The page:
There is no consensus on what reparations would look like — or whether such a program is even warranted or feasible. Would it be federal or local? Would it be a check with no strings? Or indirect, like investing in schools and Black community programs? Should it go to all Black Americans or just those whose ancestors were enslaved? What would be done about the racial tensions and jealousies that such a program could spark?
Evanston — home of Northwestern University — approved a plan to use tax money from legal cannabis sales toward housing assistance for Black Evanston residents. The city chose a “restorative housing program” as their first initiative because of targeted acts of redlining, segregation and refusing loans to Black residents, which Evanston engaged in from 1919 to 1969.
Spearheaded by then-Ald. Robin Rue Simmons, the $400,000 program aims to increase Black homeownership and build intergenerational wealth. Qualified residents receive $25,000 toward buying or improving a home or mortgage assistance. Simmons left city government and now runs a nonprofit, FirstRepair, that encourages local reparations programs.
In an Aug. 10 Washington Post guest column, Simmons said 16 people have received compensation so far.
Meleika Gardner, Evanston resident and founder of Evanston Live TV, said the program has opened the country up to a conversation about reparations — something she never thought was possible for Black Americans while growing up. However, what Evanston is doing is not actually reparations, Gardner argued, but an affordable housing program, which she supports.
Gardner believes that the housing program alone is insufficient to be called reparations, and that Black residents should also be receiving cash payments.
“That’s like someone murdering your family, destroying your house, destroying your car, and then walking up to you, tossing you a quarter, and saying, ‘Well, here, this is a start,’ ” Gardner said.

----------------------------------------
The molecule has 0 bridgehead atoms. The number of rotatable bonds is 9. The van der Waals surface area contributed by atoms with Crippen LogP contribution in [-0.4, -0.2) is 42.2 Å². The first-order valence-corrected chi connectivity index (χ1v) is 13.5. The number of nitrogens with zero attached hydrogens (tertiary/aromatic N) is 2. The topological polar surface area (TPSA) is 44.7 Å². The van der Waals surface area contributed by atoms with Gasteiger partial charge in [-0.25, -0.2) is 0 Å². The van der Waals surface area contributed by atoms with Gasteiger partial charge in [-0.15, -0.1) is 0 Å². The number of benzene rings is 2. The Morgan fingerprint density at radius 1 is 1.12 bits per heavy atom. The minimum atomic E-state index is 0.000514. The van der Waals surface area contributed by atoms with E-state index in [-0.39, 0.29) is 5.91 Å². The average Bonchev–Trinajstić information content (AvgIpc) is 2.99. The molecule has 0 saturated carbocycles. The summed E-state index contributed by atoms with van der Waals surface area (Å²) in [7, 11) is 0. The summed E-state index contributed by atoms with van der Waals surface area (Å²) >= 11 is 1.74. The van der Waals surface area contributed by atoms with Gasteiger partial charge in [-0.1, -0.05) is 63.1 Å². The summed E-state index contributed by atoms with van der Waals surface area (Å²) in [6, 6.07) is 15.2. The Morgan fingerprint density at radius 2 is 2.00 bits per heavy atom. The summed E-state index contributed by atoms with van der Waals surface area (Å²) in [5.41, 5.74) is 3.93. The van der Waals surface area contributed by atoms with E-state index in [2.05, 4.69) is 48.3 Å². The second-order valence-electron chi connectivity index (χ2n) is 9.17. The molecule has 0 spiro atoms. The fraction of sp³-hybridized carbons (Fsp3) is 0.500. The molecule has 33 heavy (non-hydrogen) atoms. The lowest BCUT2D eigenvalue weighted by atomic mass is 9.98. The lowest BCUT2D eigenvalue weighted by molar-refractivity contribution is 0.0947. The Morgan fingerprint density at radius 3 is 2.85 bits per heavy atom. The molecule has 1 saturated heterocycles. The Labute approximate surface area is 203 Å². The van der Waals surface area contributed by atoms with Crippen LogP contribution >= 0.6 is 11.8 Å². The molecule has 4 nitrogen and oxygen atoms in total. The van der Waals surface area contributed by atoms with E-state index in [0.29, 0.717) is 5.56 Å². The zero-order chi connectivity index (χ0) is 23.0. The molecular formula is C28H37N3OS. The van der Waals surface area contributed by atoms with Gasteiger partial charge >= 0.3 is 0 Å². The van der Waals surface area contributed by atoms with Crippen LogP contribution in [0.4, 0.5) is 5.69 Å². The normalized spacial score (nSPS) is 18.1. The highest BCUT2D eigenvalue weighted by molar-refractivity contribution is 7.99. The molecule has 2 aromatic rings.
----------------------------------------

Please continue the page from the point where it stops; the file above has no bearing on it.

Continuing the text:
Simmons agreed this is just a first step.
“But we all know the road to repair injustice in the Black community is going to be a generation of work,” Simmons said during the March 22 council meeting at which the program was approved. “It’s going to be many more initiatives, programs and more funding. What I am excited about is the new engagement, the new interest in what we’re doing.”
National conversation restarts
While Evanston is thought to be the first U.S. city to pass a reparations program, the conversation regarding reparations for Black Americans is not new.
In 1989, Democratic U.S. Rep. John Conyers Jr. of Michigan introduced HR 40, a bill to establish a reparations commission that would study the lasting effects of slavery, public and private discriminatory practices and “lingering negative effects” on present African-American residents.
In early 2021, Democratic Rep. Sheila Jackson Lee of Texas reintroduced HR 40, taking over as the bill’s sponsor from Conyers, who died in 2019. Lee explained during a 2019 hearing that one of the goals of a reparations process is to show Americans “the many kinds of injuries sustained from chattel slavery and its continuing vestiges.”
On April 14, the House Judiciary Committee voted to move forward with HR 40, which would establish a commission to study the effects of slavery and recommend “appropriate remedies” to the Congress. It concluded with a 25-17 first-ever vote on reparations in Congress. It is unclear when the bill would move to a full House vote.